Rice vinegar   米酢

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Rice vinegar in an important ingredient in sushi

Vegetables with a rice vinegar marinade

A rice paddy in summer with Mount Fuji in the background

Rice in fall, to be harvested to make rice vinegar

Mizkan rice vinegar

The key ingredient in sushi

Made by fermenting rice, rice vinegar (yonezu in Japanese)  is an essential ingredient in today's Japanese cuisine. It is known around the world for its vital role in the preparation of sushi.

The history of rice vinegar

The manufacture of vinegar was introduced to Japan in the 4th century from China. In the west, vinegar (from the French "sour wine") is made with wine, however the Japanese use cereals (wheat, rice, maize, malt) to make their vinegar. The use of traditional vinegar developed along with the cultivation of rice. Rice vinegar first became popular in the Edo period (1603-1868), along with miso and soy sauce.

Creation

To produce rice vinegar, several steps are required. First, rice is mixed with water, which gives sake. To this sake vinegar yeast is added to speed up the fermentation and create vinegar.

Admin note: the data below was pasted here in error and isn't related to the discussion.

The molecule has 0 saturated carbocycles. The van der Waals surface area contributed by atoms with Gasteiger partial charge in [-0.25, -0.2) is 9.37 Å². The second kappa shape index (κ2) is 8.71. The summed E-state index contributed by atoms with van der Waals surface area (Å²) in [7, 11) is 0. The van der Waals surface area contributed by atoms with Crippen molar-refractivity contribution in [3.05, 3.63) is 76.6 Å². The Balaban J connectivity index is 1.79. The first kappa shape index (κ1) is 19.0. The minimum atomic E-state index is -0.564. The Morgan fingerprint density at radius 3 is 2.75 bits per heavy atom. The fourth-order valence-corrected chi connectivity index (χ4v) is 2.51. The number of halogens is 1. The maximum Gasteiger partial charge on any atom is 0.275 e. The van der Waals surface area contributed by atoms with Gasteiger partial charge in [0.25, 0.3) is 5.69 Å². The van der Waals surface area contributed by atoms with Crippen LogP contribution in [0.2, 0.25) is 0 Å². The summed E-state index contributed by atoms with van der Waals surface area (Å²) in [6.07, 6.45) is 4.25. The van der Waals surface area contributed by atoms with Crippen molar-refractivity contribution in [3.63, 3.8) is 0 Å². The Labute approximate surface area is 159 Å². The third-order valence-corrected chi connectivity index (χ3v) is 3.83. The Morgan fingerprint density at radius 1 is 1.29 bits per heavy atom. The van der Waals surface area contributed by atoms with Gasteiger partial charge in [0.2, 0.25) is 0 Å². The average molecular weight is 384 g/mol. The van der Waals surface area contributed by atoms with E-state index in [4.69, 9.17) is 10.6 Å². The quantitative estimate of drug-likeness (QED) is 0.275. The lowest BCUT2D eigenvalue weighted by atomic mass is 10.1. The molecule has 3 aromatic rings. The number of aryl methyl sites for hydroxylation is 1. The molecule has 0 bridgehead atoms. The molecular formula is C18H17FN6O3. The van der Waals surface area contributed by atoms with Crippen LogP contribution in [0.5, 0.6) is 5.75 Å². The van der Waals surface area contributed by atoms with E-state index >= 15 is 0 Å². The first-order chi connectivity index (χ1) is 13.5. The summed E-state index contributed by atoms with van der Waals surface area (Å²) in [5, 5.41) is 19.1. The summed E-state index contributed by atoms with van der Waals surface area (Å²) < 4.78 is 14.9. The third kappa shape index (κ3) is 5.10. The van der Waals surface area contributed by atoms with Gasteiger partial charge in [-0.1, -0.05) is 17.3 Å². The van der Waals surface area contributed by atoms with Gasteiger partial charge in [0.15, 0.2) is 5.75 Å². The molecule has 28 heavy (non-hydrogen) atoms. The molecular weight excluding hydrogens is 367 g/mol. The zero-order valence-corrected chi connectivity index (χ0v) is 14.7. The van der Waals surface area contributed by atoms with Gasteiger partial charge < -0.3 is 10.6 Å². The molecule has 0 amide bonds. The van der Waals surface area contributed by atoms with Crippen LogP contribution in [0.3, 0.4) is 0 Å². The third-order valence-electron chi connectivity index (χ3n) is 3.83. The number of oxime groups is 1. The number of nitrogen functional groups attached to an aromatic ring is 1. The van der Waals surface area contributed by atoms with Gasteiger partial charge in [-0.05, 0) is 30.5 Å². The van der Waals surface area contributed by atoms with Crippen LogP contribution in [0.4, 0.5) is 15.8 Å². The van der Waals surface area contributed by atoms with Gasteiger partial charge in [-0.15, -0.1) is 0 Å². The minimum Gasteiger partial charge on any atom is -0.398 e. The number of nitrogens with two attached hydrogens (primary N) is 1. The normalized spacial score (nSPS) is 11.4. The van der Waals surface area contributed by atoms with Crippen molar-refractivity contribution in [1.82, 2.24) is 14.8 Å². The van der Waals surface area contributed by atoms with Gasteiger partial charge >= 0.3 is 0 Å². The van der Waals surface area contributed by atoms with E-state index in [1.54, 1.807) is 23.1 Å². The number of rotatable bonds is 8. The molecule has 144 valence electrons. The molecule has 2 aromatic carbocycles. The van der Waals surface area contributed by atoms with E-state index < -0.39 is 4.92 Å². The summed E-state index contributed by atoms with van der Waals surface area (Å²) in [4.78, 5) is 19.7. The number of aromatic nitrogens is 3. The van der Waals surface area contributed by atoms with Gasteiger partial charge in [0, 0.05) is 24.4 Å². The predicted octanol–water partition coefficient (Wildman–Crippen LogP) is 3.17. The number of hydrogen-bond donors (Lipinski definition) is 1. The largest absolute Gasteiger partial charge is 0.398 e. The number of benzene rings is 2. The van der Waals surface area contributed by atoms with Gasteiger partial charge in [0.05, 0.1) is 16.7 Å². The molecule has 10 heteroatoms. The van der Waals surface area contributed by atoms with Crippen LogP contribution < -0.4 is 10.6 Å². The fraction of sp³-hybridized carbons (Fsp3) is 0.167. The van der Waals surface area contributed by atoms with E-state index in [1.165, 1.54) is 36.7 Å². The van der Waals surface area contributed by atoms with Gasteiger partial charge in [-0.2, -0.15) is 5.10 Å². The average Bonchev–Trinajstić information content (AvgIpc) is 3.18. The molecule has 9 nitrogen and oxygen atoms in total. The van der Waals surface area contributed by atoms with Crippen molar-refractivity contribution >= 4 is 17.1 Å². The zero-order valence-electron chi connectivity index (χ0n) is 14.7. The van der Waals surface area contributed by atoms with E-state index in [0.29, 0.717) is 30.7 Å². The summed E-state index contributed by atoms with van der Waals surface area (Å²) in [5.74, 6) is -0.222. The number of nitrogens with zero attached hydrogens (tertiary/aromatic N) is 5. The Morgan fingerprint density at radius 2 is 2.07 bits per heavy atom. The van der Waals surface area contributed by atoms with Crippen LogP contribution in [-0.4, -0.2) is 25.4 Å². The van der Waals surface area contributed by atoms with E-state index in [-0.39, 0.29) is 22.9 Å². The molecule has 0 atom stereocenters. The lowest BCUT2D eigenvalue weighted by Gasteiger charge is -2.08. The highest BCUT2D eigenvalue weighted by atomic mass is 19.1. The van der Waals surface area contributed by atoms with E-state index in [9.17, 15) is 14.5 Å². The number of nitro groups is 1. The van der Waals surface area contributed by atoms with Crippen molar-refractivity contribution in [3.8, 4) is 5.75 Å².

Benefits

The virtues of rice vinegar are numerous because it is low acid and slightly sweet thanks to the rice. It also has anti-bacterial properties. Rice vinegar is energizing and helps your body fight fatigue. It is also renowned for appetite.

Star of the summer kitchen

Rice vinegar is very popular in Japan. The Japanese use it throughout the year, but especially in summer, for foods that don't need cooking. The Japanese rarely use rice vinegar as-is in the kitchen. For example, they add sugar and salt to it when preparing sushi meshi, the seasoned rice used in various types of sushi.
For raw vegetables or marinades, rice vinegar with soy sauce is called nihai-zu. And if the sweet cooking sake mirin is also added, it's called sanbai-zu.
To make a fish marinade, one uses tosa-zu, that is to say sanbai-zu with added dashi broth. All recipes are carefully thought out to enhance the taste of each food.
All this may seem complicated, but these are staple ingredients of Japanese cuisine, complex, and certainly one of the best in the world!

A rice vinegar museum in Nagoya

To find out more about rice vinegar, visit the Mizkan Museum in Handa, near Nagoya. Mizkan was a pioneer in the manufacture of rice vinegar in Japan in 1804. From a humble former sake distillery, he created the largest rice vinegar company. At the museum you can learn everything about the history, culture and secrets of making rice vinegar, from the Edo period to modern times. 


Access: JR Taketoyo line, get off at JR Handa station, 3 mins walk.
Opening hours: 9:00 to 17:00, closed on Thursdays. 300 yen entry fee.

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